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Browsing named entities in A Dictionary of Greek and Roman biography and mythology (ed. William Smith). You can also browse the collection for 66 BC or search for 66 BC in all documents.

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Mani'lius 7 C. MANILIUS, tribune of the plebs, B. C. 66, was a partisan of Pompey, and is described by Velleius Paterculus (2.33) as " semper venalis et alienae minister potentiae." Manilius entered upon his tribunate on the 10th of December, B. C. 67, and on the last day of the year carried a law, granting to the freedmen the right of voting in all the tribes along with their patrons; but as there seems to have been a violation of some constitutional forms in the comitia, the senate was able on the following day to declare the law invalid. (D. C. 36.25; Ascon. in Cic. Corn. pp. 64, 65, ed. Orelli; comp. [MANLIUS, No. 5].) Not disheartened by this failure, Manilius shortly afterwards brought forward a bill, granting to Pompey the command of the war against Mithridates and Tigranes, and the government of the provinces of Asia, Cilicia, and Bithynia, in the place of Lucullus, Marcius Rex, and Acilius Glabrio. This bill was warmly opposed by Q. Catulus, Q. Hortensius, and the leaders of
Ma'nlius 5. Cn. Manlius, tribune of the plebs B. C. 58, brought forward a law granting to the freedmen (libertini) the right of voting in all the tribes; but he was prevented from passing it by Domitius Ahenobarbus, who was then praetor (Ascon. in Cic. Mil. p. 46). Baiter, in his note on Asconius (l.c.), has shown that this Cn. Manlius is a different person from C. Manilius, who was tribune in B. C. 66. and who brought forward a similar law. [MANILIUS, No. 7.]
rom his writings there. The fact that he is cited by Africanus (Dig. 46. tit. 3. s. 39, and 50. tit. 16. s. 207) shows that he was at least his contemporary. But it may be collected from another passage (Dig. 9. tit. 2. s. 11) that he was prior to Proculus, or at least his contemporary; for in that passage Ulpian cites Mela before Proculus. In another passage Ulpian (Dig. 19. tit. 1. s. 17) cites Mela as the authority for an opinion of Gallus Aquilius who was a friend of Cicero, and praetor B. C. 66; and again (Dig. 19. tit. 9. s. 3) as authority for an opinion of Servius Sulpicius. He is often cited in connection with Labeo and Trebatius. As Africanus wrote under Hadrian, who died A. D. 138, and in the reign of Pius, the successor of Hadrian, we cannot with certainty fix the period of Mela as earlier than that of Antoninus Pilus; but from the other citations here mentioned it has been inferred that he was a contemporary of Labeo and Trebatius. We are not acquainted with the title of a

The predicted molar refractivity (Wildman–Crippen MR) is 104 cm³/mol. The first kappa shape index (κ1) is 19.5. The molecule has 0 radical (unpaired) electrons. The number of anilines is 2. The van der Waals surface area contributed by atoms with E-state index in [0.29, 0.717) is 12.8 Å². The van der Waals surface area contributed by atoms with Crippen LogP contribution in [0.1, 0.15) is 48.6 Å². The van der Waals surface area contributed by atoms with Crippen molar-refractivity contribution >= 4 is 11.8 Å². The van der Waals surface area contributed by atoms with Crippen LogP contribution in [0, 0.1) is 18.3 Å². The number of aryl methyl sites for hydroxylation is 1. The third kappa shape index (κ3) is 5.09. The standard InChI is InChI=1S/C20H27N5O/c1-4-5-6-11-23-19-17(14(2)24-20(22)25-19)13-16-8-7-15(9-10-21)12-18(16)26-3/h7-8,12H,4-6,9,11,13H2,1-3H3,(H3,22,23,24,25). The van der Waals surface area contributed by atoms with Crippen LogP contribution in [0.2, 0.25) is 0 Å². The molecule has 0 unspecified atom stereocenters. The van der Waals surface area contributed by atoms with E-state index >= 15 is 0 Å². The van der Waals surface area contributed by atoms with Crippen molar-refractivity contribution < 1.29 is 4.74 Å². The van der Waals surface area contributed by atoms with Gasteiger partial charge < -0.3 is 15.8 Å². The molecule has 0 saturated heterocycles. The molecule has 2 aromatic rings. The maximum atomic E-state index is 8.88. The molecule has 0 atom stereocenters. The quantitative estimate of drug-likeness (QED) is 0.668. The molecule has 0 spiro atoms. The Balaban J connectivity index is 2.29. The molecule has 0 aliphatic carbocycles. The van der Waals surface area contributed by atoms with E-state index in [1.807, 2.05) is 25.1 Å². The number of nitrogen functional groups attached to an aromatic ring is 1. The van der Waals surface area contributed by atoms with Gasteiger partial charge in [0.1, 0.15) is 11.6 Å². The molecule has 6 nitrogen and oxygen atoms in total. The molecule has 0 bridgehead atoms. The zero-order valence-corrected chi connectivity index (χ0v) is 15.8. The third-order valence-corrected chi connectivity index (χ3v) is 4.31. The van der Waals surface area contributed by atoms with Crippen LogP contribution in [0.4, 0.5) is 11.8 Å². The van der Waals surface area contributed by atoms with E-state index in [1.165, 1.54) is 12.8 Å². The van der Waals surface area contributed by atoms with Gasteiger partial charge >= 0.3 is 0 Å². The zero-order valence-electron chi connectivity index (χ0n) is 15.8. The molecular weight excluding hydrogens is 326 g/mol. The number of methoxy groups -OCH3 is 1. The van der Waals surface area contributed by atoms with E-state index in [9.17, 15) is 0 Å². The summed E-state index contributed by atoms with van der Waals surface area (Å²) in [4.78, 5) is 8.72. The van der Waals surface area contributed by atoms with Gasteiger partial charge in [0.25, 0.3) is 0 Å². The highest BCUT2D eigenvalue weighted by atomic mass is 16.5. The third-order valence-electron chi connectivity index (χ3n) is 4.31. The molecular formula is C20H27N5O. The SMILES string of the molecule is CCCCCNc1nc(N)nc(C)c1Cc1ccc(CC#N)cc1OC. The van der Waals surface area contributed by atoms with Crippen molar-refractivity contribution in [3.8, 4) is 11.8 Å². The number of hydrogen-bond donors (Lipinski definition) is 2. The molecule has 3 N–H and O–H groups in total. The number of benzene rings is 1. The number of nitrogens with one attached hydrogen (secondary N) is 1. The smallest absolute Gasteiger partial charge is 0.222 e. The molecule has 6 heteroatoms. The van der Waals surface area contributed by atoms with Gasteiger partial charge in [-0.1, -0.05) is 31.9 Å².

etellus Celer, who is mentioned by Cicero as one of the orators in B. C. 90, and that he received in consequence the praenomen Quintus and the cognomen Celer. Manutius further supposes that after the death of the elder son Quintus, the wife of Nepos bore him a third son, to whom he again gave the names of Quintus and Nepos. This supposition accounts not only for the two brothers bearing the same praenomen, but also for the younger, and not the elder, having the cognomen of his father. In B. C. 66, Metellus Celer served as legate in the army of Pompey in Asia, and distinguished himself by repulsing an attack which Oroeses, king of the Albanians, made upon his winter-quarters. He returned to Rome before Pompey, and was praetor in B. C. 63, the year in which Cicero was consul. Like the other members of his family he distinguished himself during his year of office by a warn support of the aristocratical party. He prevented the condemnation of C. Rabirius by removing the military flag fr